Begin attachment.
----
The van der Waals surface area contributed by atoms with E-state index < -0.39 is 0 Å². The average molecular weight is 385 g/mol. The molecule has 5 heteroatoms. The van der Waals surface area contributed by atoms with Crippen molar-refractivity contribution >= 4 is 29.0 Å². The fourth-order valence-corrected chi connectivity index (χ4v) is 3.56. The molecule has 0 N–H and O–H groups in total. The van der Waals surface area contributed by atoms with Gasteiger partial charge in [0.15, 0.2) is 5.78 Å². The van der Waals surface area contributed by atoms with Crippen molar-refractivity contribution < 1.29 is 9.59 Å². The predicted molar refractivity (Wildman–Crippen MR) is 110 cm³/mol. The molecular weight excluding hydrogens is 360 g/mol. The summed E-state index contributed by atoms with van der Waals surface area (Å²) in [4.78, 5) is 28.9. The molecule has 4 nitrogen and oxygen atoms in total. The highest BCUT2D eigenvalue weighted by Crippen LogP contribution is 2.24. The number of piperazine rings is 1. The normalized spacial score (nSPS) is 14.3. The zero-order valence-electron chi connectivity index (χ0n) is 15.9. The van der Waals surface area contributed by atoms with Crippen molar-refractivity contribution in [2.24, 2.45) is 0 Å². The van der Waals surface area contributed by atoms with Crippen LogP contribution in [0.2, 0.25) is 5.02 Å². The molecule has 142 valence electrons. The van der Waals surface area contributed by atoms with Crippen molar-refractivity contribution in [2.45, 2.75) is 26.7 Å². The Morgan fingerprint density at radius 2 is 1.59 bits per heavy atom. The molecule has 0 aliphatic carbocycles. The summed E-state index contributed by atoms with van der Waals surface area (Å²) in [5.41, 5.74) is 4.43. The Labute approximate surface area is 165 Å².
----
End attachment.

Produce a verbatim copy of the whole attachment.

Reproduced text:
The van der Waals surface area contributed by atoms with E-state index < -0.39 is 0 Å². The average molecular weight is 385 g/mol. The molecule has 5 heteroatoms. The van der Waals surface area contributed by atoms with Crippen molar-refractivity contribution >= 4 is 29.0 Å². The fourth-order valence-corrected chi connectivity index (χ4v) is 3.56. The molecule has 0 N–H and O–H groups in total. The van der Waals surface area contributed by atoms with Gasteiger partial charge in [0.15, 0.2) is 5.78 Å². The van der Waals surface area contributed by atoms with Crippen molar-refractivity contribution < 1.29 is 9.59 Å². The predicted molar refractivity (Wildman–Crippen MR) is 110 cm³/mol. The molecular weight excluding hydrogens is 360 g/mol. The summed E-state index contributed by atoms with van der Waals surface area (Å²) in [4.78, 5) is 28.9. The molecule has 4 nitrogen and oxygen atoms in total. The highest BCUT2D eigenvalue weighted by Crippen LogP contribution is 2.24. The number of piperazine rings is 1. The normalized spacial score (nSPS) is 14.3. The zero-order valence-electron chi connectivity index (χ0n) is 15.9. The van der Waals surface area contributed by atoms with Crippen molar-refractivity contribution in [2.24, 2.45) is 0 Å². The van der Waals surface area contributed by atoms with Crippen LogP contribution in [0.2, 0.25) is 5.02 Å². The molecule has 142 valence electrons. The van der Waals surface area contributed by atoms with Crippen molar-refractivity contribution in [2.45, 2.75) is 26.7 Å². The Morgan fingerprint density at radius 2 is 1.59 bits per heavy atom. The molecule has 0 aliphatic carbocycles. The summed E-state index contributed by atoms with van der Waals surface area (Å²) in [5.41, 5.74) is 4.43. The Labute approximate surface area is 165 Å².